In keeping with my non-resolution for the new year, I made something brand new this week, something I have been meaning to make for ages: chicken adobo.
I got the tip-off about this article in the Times from my cousin Joaquin a few days before I saw it in print. By the time that rolled around, I was already committed to making the recipe.
I've made soy sauce chicken dozens of times, which I always think of as similar to adobo--both have that winning sweet-salty combination. But adobo leans heavily on the vinegar. While it does mellow a bit through simmering, you can still taste a little sharpness. I like it.
One thing I left out of this recipe was the chilies. I actually meant to include them--at least one or two--but the store I went to only had big chilies, like anaheims. I actually bought one of these, shrugging to myself in the grocery aisle that what difference would it really make (a lot? none? who cares? I was feeling cavalier), but strangely, when I got home, the chili had escaped my grocery bag. Ran for its hot little life, I guess. So I made the adobo chili-free, which, I have to confess, was fine for me and the husband, as neither of us really goes for the hot food too much.
I loved this recipe. It ended up being a combination of soy sauce chicken and fire and smoke chicken, another favorite. It was my first time working with coconut milk, if you can believe it, and I was a little appalled opening the can. I had neglected to shake it and it stared up at me in a giant clumpy paste. But I turned it out into a bowl and whisked it up a bit which helped considerably.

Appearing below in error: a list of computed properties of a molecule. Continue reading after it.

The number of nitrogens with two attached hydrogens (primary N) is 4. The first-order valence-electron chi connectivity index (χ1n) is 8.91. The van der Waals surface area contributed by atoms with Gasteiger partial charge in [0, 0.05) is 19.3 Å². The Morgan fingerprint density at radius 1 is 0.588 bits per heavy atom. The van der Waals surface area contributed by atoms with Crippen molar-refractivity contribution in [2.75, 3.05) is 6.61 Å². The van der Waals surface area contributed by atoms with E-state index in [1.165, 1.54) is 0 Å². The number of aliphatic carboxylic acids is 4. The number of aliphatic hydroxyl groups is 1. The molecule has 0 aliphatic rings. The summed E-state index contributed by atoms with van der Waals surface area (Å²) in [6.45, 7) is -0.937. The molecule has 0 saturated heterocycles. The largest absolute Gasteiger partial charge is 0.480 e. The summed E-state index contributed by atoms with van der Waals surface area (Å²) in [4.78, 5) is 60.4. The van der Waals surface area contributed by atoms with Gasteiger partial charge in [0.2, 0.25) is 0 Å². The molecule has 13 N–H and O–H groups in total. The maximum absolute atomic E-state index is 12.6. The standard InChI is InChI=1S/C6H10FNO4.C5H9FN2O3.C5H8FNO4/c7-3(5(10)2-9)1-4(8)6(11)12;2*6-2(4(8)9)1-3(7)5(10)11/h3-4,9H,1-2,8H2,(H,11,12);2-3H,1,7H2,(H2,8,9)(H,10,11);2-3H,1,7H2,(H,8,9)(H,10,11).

Not only did I enjoy the flavors of this chicken (marinating for a few hours does wonders), but I have to say it beat my soy sauce chicken in the texture department. After you simmer the chicken for 30 minutes or so, you pull it out and broil it while reducing down the sauce. You may notice that I got a little distracted and let the skin get a bit darker than I might recommend. I forgot how rapidly the broiler can take something from crispy to burnt.
In any case, the chicken was delicious served with plain rice and stir-fried bok choy. The next night it was even better, though, in part because the flavors had further developed, and in part because I made fried rice with the remaining rice, and it's hard to beat any dinner that contains homemade fried rice. I'm sure you'll agree.